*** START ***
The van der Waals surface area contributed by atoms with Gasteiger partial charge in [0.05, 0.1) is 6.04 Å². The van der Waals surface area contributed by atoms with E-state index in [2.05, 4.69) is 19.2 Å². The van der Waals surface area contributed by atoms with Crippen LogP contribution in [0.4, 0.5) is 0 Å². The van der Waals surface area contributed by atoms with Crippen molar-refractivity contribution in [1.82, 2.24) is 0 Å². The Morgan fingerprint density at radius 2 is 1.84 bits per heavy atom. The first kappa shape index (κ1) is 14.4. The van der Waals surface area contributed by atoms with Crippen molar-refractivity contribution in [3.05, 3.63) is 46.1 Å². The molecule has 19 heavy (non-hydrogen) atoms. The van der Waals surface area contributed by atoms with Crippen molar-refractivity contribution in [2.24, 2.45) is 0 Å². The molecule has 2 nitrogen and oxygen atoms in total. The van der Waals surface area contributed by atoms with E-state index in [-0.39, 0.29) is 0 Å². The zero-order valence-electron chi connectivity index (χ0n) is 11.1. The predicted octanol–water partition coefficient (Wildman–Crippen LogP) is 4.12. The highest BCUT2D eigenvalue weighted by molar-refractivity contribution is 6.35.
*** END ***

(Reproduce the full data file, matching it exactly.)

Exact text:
The van der Waals surface area contributed by atoms with Gasteiger partial charge in [0.05, 0.1) is 6.04 Å². The van der Waals surface area contributed by atoms with E-state index in [2.05, 4.69) is 19.2 Å². The van der Waals surface area contributed by atoms with Crippen LogP contribution in [0.4, 0.5) is 0 Å². The van der Waals surface area contributed by atoms with Crippen molar-refractivity contribution in [1.82, 2.24) is 0 Å². The Morgan fingerprint density at radius 2 is 1.84 bits per heavy atom. The first kappa shape index (κ1) is 14.4. The van der Waals surface area contributed by atoms with Crippen molar-refractivity contribution in [3.05, 3.63) is 46.1 Å². The molecule has 19 heavy (non-hydrogen) atoms. The van der Waals surface area contributed by atoms with Crippen molar-refractivity contribution in [2.24, 2.45) is 0 Å². The molecule has 2 nitrogen and oxygen atoms in total. The van der Waals surface area contributed by atoms with E-state index in [-0.39, 0.29) is 0 Å². The zero-order valence-electron chi connectivity index (χ0n) is 11.1. The predicted octanol–water partition coefficient (Wildman–Crippen LogP) is 4.12. The highest BCUT2D eigenvalue weighted by molar-refractivity contribution is 6.35.